Why we all stand to benefit when consumers #buybritish
With consumers being urged to buy British food to support the UK's farmers, is there an opportunity to boost local economies?
The National Farmers' Union (NFU) is flying the flag for home produce by encouraging consumers to buy British food in higher quantities. More than 200 farmers and growers throughout the country are already on board with the #buybritish campaign, which is being promoted via Twitter and through banners at a number of countryside locations.
It's not uncommon to see a Union Jack sticker stamped on supermarket products because major retailers understand there is big demand for British produce. For some consumers the labelling evokes a sense of trust in what they're eating, or even a fleeting wave of patriotism, but perhaps the strongest reason to buy British is because it's the responsible thing to do.
This is where products sold by independent food retailers can have an edge over those offered by more powerful multiples.
While retail giants such as Tesco and Asda can push British produce to appeal to a certain kind of buyer, they cannot sell a local connection with suppliers with the same degree of conviction available to an independent retailer.
While retail giants such as Tesco and Asda can push British produce to appeal to a certain kind of buyer - and their buying power is of course crucial to the livelihoods of British farmers - they cannot sell a local connection with suppliers with the same degree of conviction available to an independent retailer.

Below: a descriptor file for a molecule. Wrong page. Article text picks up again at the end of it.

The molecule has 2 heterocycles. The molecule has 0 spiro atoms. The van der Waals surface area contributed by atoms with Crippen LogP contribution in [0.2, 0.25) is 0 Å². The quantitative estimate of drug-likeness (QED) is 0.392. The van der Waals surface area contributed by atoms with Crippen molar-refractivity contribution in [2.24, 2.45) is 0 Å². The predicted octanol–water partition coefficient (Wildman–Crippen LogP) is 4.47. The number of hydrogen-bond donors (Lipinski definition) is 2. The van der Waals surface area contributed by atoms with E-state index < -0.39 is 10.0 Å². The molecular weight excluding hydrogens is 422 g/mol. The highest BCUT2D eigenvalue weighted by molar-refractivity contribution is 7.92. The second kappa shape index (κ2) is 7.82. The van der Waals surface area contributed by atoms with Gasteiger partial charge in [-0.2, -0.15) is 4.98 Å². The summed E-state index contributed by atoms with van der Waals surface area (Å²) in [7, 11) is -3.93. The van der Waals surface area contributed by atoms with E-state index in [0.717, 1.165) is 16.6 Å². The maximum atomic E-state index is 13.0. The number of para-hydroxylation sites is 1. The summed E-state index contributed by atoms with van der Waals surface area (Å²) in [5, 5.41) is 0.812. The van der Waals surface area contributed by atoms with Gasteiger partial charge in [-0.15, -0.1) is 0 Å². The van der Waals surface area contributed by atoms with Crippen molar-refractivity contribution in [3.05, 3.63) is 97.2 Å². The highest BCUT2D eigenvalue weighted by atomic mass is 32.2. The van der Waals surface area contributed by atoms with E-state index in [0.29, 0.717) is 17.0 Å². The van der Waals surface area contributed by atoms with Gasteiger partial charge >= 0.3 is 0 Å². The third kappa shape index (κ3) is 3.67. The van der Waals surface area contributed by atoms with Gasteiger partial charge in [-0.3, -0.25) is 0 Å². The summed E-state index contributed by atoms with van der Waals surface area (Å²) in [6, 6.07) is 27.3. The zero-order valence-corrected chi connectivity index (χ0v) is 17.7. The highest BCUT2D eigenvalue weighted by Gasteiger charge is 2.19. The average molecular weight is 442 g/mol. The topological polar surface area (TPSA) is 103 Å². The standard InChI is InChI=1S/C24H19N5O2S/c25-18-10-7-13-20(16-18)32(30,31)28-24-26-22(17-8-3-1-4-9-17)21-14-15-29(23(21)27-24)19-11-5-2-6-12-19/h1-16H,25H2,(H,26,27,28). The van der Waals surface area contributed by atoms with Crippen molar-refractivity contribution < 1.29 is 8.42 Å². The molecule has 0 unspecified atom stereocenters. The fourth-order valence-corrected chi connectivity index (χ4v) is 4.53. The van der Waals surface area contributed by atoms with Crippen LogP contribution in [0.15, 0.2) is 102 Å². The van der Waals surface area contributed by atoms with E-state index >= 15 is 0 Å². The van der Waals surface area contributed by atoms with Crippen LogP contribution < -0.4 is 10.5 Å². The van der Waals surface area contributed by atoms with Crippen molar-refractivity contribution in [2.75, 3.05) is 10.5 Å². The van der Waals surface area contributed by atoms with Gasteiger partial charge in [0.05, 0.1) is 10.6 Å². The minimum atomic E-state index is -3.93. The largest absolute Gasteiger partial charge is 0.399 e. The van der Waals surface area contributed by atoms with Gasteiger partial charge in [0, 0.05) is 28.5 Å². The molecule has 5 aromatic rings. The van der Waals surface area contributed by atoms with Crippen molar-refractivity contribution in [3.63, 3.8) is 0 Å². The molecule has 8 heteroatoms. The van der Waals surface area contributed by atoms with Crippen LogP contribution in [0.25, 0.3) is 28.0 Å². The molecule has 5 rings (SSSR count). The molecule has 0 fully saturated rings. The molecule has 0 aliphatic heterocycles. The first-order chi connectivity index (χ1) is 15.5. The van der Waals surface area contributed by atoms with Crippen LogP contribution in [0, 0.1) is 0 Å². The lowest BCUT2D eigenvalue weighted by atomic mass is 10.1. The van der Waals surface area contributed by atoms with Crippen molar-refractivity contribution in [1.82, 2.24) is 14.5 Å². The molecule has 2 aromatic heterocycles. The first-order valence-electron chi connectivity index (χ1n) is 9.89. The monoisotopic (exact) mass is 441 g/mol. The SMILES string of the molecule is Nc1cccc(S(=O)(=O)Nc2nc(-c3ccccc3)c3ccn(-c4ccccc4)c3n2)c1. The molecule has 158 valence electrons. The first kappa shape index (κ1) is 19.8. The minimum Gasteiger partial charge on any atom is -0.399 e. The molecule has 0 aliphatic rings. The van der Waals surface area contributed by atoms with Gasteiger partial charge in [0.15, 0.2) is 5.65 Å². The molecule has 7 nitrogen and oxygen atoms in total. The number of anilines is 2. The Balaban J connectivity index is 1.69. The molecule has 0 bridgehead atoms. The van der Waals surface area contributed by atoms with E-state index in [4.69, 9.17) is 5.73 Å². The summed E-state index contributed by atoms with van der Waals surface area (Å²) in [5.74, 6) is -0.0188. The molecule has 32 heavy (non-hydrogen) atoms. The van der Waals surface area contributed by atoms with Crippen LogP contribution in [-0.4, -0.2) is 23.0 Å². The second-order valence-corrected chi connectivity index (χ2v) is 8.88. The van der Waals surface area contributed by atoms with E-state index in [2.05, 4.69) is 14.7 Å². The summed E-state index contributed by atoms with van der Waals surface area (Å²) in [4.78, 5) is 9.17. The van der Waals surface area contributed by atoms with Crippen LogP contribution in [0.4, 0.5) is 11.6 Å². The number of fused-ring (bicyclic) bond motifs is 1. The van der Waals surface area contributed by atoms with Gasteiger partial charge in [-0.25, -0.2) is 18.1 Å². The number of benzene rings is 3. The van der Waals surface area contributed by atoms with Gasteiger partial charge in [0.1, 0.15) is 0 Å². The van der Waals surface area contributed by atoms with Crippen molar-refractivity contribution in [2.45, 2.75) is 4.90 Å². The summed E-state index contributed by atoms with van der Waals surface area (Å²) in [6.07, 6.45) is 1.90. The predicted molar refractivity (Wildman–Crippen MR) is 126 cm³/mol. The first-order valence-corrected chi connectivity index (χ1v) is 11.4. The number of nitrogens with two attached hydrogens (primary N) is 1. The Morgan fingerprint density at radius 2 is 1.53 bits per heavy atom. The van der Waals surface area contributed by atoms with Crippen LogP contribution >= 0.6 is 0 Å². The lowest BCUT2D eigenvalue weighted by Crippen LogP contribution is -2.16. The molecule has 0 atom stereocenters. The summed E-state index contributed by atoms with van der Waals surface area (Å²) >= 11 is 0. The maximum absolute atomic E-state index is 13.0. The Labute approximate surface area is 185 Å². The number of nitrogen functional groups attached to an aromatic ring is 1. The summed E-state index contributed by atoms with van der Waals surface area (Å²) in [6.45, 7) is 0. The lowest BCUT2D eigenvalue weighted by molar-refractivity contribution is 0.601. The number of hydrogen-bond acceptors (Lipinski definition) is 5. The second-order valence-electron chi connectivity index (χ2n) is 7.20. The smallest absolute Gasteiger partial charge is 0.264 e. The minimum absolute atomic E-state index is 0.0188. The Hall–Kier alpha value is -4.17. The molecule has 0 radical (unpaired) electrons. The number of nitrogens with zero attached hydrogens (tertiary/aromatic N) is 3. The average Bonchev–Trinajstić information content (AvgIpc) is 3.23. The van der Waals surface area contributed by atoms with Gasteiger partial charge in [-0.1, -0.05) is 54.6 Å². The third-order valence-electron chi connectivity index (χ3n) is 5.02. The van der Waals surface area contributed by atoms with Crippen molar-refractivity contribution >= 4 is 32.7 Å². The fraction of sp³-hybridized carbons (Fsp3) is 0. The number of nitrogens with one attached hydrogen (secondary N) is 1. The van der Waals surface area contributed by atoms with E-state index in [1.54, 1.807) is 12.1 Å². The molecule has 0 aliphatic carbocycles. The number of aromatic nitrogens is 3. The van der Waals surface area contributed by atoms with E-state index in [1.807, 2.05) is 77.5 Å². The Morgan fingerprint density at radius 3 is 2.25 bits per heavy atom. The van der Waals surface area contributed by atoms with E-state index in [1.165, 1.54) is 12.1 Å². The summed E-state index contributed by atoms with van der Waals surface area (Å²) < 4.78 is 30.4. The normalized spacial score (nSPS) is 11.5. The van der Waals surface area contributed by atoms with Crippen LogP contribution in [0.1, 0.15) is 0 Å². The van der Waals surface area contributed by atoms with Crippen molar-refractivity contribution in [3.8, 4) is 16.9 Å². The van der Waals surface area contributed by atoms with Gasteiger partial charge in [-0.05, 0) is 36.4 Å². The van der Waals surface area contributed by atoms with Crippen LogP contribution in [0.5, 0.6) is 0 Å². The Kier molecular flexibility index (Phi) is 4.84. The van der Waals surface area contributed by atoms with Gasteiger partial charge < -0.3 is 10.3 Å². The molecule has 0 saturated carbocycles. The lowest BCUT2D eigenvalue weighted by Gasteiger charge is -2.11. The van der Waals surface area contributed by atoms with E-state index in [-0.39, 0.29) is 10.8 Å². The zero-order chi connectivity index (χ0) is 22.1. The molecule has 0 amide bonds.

Most compellingly as far as #buybritish is concerned, smaller stores can lay claim to the fact that buying from them has a more positive impact on the surrounding area. A consumer's purchase from a local retailer effectively boosts the local economy whereas a similar transaction in a chain store arguably does not.
Evidence to this effect comes from a very respected source. The Federation of Small Businesses (FSB) recently published research that shows small local businesses generated £746 million more for their local economies than larger businesses last year - despite authorities spending more money with the bigger players.
Willingness to buy
This chimes nicely with a recent poll conducted by YouGov on behalf of the Prince's Countryside Fund. According to that, 81% of people believe it is important to buy British products wherever possible in order to support the nation's farmers - and that consumers are willing to pay more if they know the extra money is going to farmers rather than supermarket shareholders.
There's clearly a big market here - so it's up to participating retailers to convey their local credentials effectively.
They should also be buoyed by the fact that establishing sustained collaboration with nearby farms provides an opportunity to reduce overheads. Forming a more efficient supply chain and working with manufacturers and farmers that are only a short distance away can greatly reduce expenditure on transport and logistics. This in turn can help retailers find more competitive price points that encourage new and repeat custom.
There are clearly plenty of good reasons to #buybritish - and with producers, retailers and consumers all likely to benefit in different ways, we're giving our full backing to the NFU's campaign.
Follow the NFU on Twitter: @NFUtweets